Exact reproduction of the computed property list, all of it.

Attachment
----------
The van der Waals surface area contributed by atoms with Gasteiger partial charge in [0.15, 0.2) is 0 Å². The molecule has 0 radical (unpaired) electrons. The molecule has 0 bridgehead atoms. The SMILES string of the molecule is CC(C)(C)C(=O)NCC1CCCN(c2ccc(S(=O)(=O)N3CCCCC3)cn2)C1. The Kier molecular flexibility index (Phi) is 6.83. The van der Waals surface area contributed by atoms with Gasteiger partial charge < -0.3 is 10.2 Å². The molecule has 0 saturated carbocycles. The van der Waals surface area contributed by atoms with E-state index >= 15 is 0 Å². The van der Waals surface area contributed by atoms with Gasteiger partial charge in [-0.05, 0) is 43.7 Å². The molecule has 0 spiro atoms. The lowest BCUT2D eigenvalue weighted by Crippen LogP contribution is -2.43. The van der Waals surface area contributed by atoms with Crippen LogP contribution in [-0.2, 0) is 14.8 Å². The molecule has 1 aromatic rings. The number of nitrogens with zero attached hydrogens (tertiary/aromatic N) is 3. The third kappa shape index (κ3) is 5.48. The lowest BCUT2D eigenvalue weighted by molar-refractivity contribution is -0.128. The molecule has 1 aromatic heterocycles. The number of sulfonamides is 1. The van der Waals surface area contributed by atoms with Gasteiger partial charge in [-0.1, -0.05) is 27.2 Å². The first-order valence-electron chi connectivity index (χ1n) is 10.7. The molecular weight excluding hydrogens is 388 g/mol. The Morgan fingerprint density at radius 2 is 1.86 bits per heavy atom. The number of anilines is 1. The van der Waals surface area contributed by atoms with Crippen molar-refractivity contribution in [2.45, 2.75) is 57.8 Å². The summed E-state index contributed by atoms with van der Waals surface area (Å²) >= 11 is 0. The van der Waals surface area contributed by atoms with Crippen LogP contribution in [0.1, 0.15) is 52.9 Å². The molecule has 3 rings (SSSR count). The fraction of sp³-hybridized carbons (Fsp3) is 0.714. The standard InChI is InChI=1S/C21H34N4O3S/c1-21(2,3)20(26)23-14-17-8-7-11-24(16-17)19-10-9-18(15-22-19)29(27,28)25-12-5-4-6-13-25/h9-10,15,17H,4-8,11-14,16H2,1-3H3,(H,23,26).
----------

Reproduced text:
The van der Waals surface area contributed by atoms with Gasteiger partial charge in [0.15, 0.2) is 0 Å². The molecule has 0 radical (unpaired) electrons. The molecule has 0 bridgehead atoms. The SMILES string of the molecule is CC(C)(C)C(=O)NCC1CCCN(c2ccc(S(=O)(=O)N3CCCCC3)cn2)C1. The Kier molecular flexibility index (Phi) is 6.83. The van der Waals surface area contributed by atoms with Gasteiger partial charge < -0.3 is 10.2 Å². The molecule has 0 saturated carbocycles. The van der Waals surface area contributed by atoms with E-state index >= 15 is 0 Å². The van der Waals surface area contributed by atoms with Gasteiger partial charge in [-0.05, 0) is 43.7 Å². The molecule has 0 spiro atoms. The lowest BCUT2D eigenvalue weighted by Crippen LogP contribution is -2.43. The van der Waals surface area contributed by atoms with Crippen LogP contribution in [-0.2, 0) is 14.8 Å². The molecule has 1 aromatic rings. The number of nitrogens with zero attached hydrogens (tertiary/aromatic N) is 3. The third kappa shape index (κ3) is 5.48. The lowest BCUT2D eigenvalue weighted by molar-refractivity contribution is -0.128. The molecule has 1 aromatic heterocycles. The number of sulfonamides is 1. The van der Waals surface area contributed by atoms with Gasteiger partial charge in [-0.1, -0.05) is 27.2 Å². The first-order valence-electron chi connectivity index (χ1n) is 10.7. The molecular weight excluding hydrogens is 388 g/mol. The Morgan fingerprint density at radius 2 is 1.86 bits per heavy atom. The number of anilines is 1. The van der Waals surface area contributed by atoms with Crippen molar-refractivity contribution in [2.45, 2.75) is 57.8 Å². The summed E-state index contributed by atoms with van der Waals surface area (Å²) >= 11 is 0. The van der Waals surface area contributed by atoms with Crippen LogP contribution in [0.1, 0.15) is 52.9 Å². The molecule has 3 rings (SSSR count). The fraction of sp³-hybridized carbons (Fsp3) is 0.714. The standard InChI is InChI=1S/C21H34N4O3S/c1-21(2,3)20(26)23-14-17-8-7-11-24(16-17)19-10-9-18(15-22-19)29(27,28)25-12-5-4-6-13-25/h9-10,15,17H,4-8,11-14,16H2,1-3H3,(H,23,26).